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Let $f\left(x,y\right)=\sum _{n}\frac{x}{{x}^{2}+y{n}^{2}}$. Show that $g\left(y\right)=\underset{x\to \mathrm{\infty }}{lim}f\left(x,y\right)$ exists for all $y>0$. Find $g\left(y\right)$.
My first impression of this problem is to use the monotone convergence theorem (MCT) or the dominated convergence theorem (DCT) to interchange the limit and the sum. However, I do not know what to bound the function by. Thanks in advance!
If we convert the sum to an integral under the counting measure $\mu$ on $\mathbb{N}$, we can re-express the function as
$f\left(x,y\right)={\int }_{\mathbb{N}}\frac{x}{{x}^{2}+y{n}^{2}}d\mu$
Ideally, we want to apply the DCT by finding an integrable function $h$ such that $|{f}_{n}|=|\frac{x}{{x}^{2}+y{n}^{2}}|\le h$ a.e. for all $n$. But, since $h$ has to be an ${L}^{1}$ function independent of $n$ under the counting measure, DCT might not be the correct method.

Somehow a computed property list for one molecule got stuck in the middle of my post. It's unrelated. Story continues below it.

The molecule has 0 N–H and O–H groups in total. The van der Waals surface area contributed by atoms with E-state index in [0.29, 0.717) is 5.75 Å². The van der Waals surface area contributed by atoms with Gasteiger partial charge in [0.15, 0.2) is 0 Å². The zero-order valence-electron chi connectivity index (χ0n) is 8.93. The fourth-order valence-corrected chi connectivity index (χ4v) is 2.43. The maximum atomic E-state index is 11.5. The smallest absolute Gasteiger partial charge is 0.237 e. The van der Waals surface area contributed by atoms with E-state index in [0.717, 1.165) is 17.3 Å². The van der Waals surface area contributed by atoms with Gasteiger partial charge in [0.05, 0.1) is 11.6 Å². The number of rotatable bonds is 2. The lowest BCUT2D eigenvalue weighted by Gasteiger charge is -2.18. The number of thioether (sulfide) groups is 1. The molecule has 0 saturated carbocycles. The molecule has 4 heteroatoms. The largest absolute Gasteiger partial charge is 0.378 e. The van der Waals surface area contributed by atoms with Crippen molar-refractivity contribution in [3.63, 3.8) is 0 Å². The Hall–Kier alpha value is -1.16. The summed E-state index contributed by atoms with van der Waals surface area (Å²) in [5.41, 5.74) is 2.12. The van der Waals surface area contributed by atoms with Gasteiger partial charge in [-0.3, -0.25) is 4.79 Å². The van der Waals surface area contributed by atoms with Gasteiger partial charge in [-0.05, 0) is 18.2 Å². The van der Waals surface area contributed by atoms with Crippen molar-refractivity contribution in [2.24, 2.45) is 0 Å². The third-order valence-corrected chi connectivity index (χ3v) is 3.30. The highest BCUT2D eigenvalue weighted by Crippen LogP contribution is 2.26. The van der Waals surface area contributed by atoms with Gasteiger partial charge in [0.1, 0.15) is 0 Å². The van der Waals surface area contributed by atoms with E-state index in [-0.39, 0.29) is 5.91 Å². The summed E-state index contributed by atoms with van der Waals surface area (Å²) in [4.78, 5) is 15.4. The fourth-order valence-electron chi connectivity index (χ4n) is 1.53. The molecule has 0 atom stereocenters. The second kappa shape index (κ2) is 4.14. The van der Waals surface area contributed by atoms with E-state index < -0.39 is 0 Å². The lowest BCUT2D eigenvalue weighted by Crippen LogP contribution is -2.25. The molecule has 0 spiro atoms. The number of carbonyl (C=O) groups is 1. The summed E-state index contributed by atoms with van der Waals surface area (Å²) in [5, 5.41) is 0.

Also, the DCT that I learned involves interchanging $\int \underset{n\to \mathrm{\infty }}{lim}{f}_{n}=\underset{n\to \mathrm{\infty }}{lim}\int {f}_{n}$. But, this problem statement is asking for $\underset{x\to \mathrm{\infty }}{lim}$ and not $\underset{n\to \mathrm{\infty }}{lim}$.
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pompatzz8
We can calculate $g\left(y\right)$ directly instead of interchanging limit and infinite sum:
$\begin{array}{rl}g\left(y\right)& =\underset{x\to \mathrm{\infty }}{lim}\sum _{n=1}^{x}\frac{x}{{x}^{2}+y{n}^{2}}\\ & =\underset{x\to \mathrm{\infty }}{lim}\frac{1}{x}\sum _{n=1}^{x}\frac{{x}^{2}}{{x}^{2}+y{n}^{2}}\\ & =\underset{x\to \mathrm{\infty }}{lim}\frac{1}{x}\sum _{n=1}^{x}\frac{1}{1+y\left(\frac{n}{x}{\right)}^{2}}\\ & ={\int }_{0}^{1}\frac{1}{1+y{x}^{2}}dx\\ & =\frac{1}{\sqrt{y}}{\int }_{0}^{1}\frac{1}{1+\left(\sqrt{y}x{\right)}^{2}}d\sqrt{y}x\\ & =\frac{1}{\sqrt{y}}\mathrm{arctan}\sqrt{y}x{|}_{0}^{1}=\frac{\mathrm{arctan}\sqrt{y}}{\sqrt{y}}.\end{array}$